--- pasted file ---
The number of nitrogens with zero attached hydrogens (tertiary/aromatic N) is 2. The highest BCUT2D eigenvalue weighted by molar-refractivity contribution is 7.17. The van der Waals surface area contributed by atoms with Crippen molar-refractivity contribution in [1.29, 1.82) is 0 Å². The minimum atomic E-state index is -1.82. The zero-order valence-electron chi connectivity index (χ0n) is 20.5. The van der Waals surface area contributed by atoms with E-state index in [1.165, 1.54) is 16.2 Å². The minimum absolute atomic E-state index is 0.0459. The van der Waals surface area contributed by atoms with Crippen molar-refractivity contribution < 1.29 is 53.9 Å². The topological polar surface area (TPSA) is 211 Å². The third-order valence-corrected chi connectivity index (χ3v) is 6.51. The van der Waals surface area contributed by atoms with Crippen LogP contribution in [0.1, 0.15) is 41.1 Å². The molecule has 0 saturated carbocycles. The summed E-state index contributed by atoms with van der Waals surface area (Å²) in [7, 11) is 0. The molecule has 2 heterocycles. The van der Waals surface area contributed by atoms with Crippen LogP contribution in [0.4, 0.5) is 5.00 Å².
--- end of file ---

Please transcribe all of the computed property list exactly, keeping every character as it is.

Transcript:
The number of nitrogens with zero attached hydrogens (tertiary/aromatic N) is 2. The highest BCUT2D eigenvalue weighted by molar-refractivity contribution is 7.17. The van der Waals surface area contributed by atoms with Crippen molar-refractivity contribution in [1.29, 1.82) is 0 Å². The minimum atomic E-state index is -1.82. The zero-order valence-electron chi connectivity index (χ0n) is 20.5. The van der Waals surface area contributed by atoms with E-state index in [1.165, 1.54) is 16.2 Å². The minimum absolute atomic E-state index is 0.0459. The van der Waals surface area contributed by atoms with Crippen molar-refractivity contribution < 1.29 is 53.9 Å². The topological polar surface area (TPSA) is 211 Å². The third-order valence-corrected chi connectivity index (χ3v) is 6.51. The van der Waals surface area contributed by atoms with Crippen LogP contribution in [0.1, 0.15) is 41.1 Å². The molecule has 0 saturated carbocycles. The summed E-state index contributed by atoms with van der Waals surface area (Å²) in [7, 11) is 0. The molecule has 2 heterocycles. The van der Waals surface area contributed by atoms with Crippen LogP contribution in [0.4, 0.5) is 5.00 Å².